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I had to put in a new alternator in my 99 Isuzu Amigo. The old one burnt up. Everything seemed fine...output was around 14.4 volts, however, the plug that goes to the "S" & "L" terminals on the alternator had partially melted so I ordered a new one. Well, I put on the new plug by twisting the wires real good and covered them with heat shrink tubing. After doing that my battery light came on, my alarm no longer works and my OBD-II connector no longer works. The output voltage was reading around 15.6 volts. Then I read that the connections had to be soldered (not just twisted). So...I soldered the connections. Now, my battery light is no longer on but I still have no alarm or OBD-II connection and the voltage output is only 10.8 to 11.1 volts. Also, the battery is good and I can't find any blown fuses. HELLLLLLP!!

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    No blown fuses, how are the relays... When you put the wires together was the battery disconnected, have you checked all your fuses for an open ground and when you put the new wires onto the old plug, did you color code them or go off a wiring schematic ? – hello moto Jun 27 at 9:27
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15.6 V will probably not do it, but ECUs and parts of them have failed from over voltage.

I believe that on your alternator there is a voltage regulator which can be separately replaced. Probably $15 to $20.

My suggestions are as follows:

  1. Pull the alternator, and take it to the parts store. Most of them have a tester to bench test an alternator.

  2. Once you establish that the alternator is OK, reinstall it.

  3. You should not have to run the engine to get the ODB-II port to work. Simply having the ignition ON should give you access to the ODB-II interface. If it doesn't work just on battery, you will have to hunt that down.

  4. You say your old alternator burned up. Do you know why? Is there some electrical issue in the car which is drawing a high current, so that the alternator ran at full output for an extended period of time?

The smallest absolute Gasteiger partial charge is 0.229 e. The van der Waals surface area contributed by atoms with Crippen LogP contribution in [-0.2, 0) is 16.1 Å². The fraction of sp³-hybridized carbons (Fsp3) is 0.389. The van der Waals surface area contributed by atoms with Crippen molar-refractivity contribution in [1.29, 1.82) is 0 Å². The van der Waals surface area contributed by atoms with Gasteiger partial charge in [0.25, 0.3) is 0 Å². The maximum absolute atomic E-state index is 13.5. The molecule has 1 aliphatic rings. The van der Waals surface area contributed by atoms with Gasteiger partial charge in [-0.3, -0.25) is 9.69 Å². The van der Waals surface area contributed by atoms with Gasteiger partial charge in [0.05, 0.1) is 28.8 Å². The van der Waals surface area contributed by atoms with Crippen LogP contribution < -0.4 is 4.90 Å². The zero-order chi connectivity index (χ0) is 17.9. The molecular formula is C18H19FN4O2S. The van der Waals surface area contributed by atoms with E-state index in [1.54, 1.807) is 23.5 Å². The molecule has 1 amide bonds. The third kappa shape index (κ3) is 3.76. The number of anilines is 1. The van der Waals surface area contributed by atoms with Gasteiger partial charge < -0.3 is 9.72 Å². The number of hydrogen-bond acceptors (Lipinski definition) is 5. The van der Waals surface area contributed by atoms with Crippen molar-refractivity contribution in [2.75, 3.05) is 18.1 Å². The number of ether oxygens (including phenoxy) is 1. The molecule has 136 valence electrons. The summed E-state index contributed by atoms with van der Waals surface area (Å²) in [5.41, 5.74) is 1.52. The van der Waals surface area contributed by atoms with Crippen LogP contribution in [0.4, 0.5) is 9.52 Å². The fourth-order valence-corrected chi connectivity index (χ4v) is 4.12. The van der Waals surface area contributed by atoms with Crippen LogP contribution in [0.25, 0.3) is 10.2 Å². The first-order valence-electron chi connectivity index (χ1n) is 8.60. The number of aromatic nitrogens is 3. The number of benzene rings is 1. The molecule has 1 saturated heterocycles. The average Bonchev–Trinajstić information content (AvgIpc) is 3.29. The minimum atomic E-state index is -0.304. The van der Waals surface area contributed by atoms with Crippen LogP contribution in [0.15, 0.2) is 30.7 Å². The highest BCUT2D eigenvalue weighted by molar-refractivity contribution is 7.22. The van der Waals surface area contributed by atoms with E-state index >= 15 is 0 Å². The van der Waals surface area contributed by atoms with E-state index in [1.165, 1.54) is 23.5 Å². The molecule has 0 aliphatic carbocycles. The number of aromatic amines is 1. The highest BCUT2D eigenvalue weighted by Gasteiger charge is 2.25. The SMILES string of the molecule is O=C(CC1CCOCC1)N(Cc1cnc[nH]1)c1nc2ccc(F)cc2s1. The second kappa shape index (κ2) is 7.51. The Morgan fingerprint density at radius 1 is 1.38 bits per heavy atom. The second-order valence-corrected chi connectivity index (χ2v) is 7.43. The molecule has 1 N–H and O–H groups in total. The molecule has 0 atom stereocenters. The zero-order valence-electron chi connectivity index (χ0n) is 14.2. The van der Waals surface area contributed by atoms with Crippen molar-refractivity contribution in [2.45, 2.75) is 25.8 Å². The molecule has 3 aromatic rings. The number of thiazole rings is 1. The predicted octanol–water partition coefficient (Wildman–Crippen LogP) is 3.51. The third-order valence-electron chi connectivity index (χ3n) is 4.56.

5. Are other electronics in the car, such as the radio, still working properly?

It is possible that your ECU has been damaged, but that cannot be determined just by the information you provided.

You will also need to find the root cause of the melting wires, the blown alternator (if not simply old age), and any other car electrical problems.

If you have access to a DC clamp on ampmeter, it would be nice to know the current coming out of the alternator while the voltage is sitting at 11 v or so.

  • Thanks for your reply. The alternator was still under warranty so I just replaced it. The output voltage is ok so far but now the battery light is on> The battery is being charged though. (output is around 14.2 average). My OBD-II is still not working. My alarm appears to be working , however, the horn for the alarm as well as the main horn are not. (It seems I now have a silent alarm). I checked the fuses and they all seem to be ok. I'm really hoping it's not a damaged ECU but at this point I'm starting to wonder. – Johnny Eckhardt Jun 30 at 23:10
  • . So far, everything else seems to be working ok (all lghts, turn signals, hazard lights etc.) I'll check the current draw with my voltmeter.As to why the alternator burnt up in the first place...I'm really not sure. I do have a small oil leak close to where the alternator is as was wondering if oil getting into the alternator could cause it to burn up (?). I have to add a quart of oil about every tow to three weeks. As far as testing the current draw, is it correct that I disconnect the main lead to the alternator and put the meter between the post on the alternator and the main lead? – Johnny Eckhardt Jun 30 at 23:13
  • First, I have not known an alternator to die because of too much engine oil. I am sure it's possible, but I have seen many very dirty alternators, where engine oil and grime did not overtly cause them to burn up. Secondly, you might look at a wiring diagram for your car. Is the alarm factory, or aftermarket? What do they, and the horns and the ECU have in common? Thirdly, the vehicle horn is a fairly simple system electrically...essentially a momentary contact switch, a relay and a device which is a buzzer or vibrator connected to a sort of acoustic horn. Actually, usually two. Hi/lo. – mongo Jul 1 at 14:39
  • Where are you at in diagnosing this? – mongo Jul 9 at 15:45

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